• What is the company’s senior leadership doing to convey the importance of antitrust compliance to company employees? How have senior leaders, through their words and actions, encouraged (or discouraged) antitrust compliance? What concrete actions have they taken to demonstrate leadership in the company’s antitrust compliance or remediation efforts if relevant?


  • Have senior managers tolerated antitrust violations in pursuit of new business, greater revenues, or maintaining customers? Were senior managers involved in the violation(s)?


  • Has there been personal accountability by senior leadership for failures in the company’s antitrust compliance?


  • What else is the company’s senior leadership doing to set the tone from the top or bring about culture change throughout the company?




  • Who has overall responsibility for the antitrust compliance program? Is there a chief compliance officer or executive within the company responsible for antitrust compliance? If so, to whom does the individual report, e.g., the Board of Directors, audit committee, or other governing body? How often does the compliance officer or executive meet with the Board, audit committee, or other governing body? How does the company ensure the independence of its compliance personnel?


  • How does the compliance function compare with other functions in the company in terms of stature, compensation levels, rank/title, reporting line, resources, and access to key decision-makers? Is the compliance function sufficiently senior within the organization to command respect and adequate resources?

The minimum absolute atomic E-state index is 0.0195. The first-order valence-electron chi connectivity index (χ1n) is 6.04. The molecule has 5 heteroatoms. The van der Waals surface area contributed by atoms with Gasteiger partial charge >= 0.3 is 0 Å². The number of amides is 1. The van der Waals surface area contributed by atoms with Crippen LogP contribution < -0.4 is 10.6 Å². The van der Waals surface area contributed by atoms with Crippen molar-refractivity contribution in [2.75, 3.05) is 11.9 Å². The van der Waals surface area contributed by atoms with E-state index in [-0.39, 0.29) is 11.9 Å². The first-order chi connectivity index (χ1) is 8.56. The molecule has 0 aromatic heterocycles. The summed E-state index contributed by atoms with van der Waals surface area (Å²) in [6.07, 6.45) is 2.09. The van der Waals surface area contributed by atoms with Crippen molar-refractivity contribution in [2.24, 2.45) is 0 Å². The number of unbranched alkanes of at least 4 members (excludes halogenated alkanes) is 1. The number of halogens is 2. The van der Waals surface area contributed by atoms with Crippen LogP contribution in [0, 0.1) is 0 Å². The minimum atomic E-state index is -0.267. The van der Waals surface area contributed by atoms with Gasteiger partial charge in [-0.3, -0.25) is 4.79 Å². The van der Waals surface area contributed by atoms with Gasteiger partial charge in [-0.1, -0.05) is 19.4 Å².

• Are compliance personnel dedicated to compliance responsibilities, or do they have other, non-compliance responsibilities within the company? If so, what proportion of their time is dedicated to compliance responsibilities? Why has the company chosen the compliance structure it has in place? Has the company’s size impacted that decision?


  • Do compliance personnel report to top management regarding the effectiveness of antitrust   compliance?      What   is   the   format   of   their   report?


  • Who is delegated day-to-day operational responsibility for the antitrust compliance program? Do compliance personnel responsible for antitrust compliance have adequate experience and familiarity with antitrust law? Has the level of experience and qualifications in these roles changed over time?